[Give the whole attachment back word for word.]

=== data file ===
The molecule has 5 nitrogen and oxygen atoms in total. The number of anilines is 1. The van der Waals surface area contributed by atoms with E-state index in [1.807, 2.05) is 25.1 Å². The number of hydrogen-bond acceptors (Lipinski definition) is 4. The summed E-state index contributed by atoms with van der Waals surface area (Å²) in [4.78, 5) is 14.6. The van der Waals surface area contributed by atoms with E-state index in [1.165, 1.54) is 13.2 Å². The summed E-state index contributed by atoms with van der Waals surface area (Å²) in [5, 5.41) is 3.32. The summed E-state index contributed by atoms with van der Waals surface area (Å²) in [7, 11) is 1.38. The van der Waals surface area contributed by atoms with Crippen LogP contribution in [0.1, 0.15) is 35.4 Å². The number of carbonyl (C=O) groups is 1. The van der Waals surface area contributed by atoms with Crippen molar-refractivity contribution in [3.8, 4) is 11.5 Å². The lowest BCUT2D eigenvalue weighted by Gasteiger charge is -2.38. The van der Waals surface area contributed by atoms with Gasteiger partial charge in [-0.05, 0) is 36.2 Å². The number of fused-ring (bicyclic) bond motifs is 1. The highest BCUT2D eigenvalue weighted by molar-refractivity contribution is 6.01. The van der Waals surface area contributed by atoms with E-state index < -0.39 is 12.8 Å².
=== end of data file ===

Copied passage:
The molecule has 5 nitrogen and oxygen atoms in total. The number of anilines is 1. The van der Waals surface area contributed by atoms with E-state index in [1.807, 2.05) is 25.1 Å². The number of hydrogen-bond acceptors (Lipinski definition) is 4. The summed E-state index contributed by atoms with van der Waals surface area (Å²) in [4.78, 5) is 14.6. The van der Waals surface area contributed by atoms with E-state index in [1.165, 1.54) is 13.2 Å². The summed E-state index contributed by atoms with van der Waals surface area (Å²) in [5, 5.41) is 3.32. The summed E-state index contributed by atoms with van der Waals surface area (Å²) in [7, 11) is 1.38. The van der Waals surface area contributed by atoms with Crippen LogP contribution in [0.1, 0.15) is 35.4 Å². The number of carbonyl (C=O) groups is 1. The van der Waals surface area contributed by atoms with Crippen molar-refractivity contribution in [3.8, 4) is 11.5 Å². The lowest BCUT2D eigenvalue weighted by Gasteiger charge is -2.38. The van der Waals surface area contributed by atoms with Gasteiger partial charge in [-0.05, 0) is 36.2 Å². The number of fused-ring (bicyclic) bond motifs is 1. The highest BCUT2D eigenvalue weighted by molar-refractivity contribution is 6.01. The van der Waals surface area contributed by atoms with E-state index < -0.39 is 12.8 Å².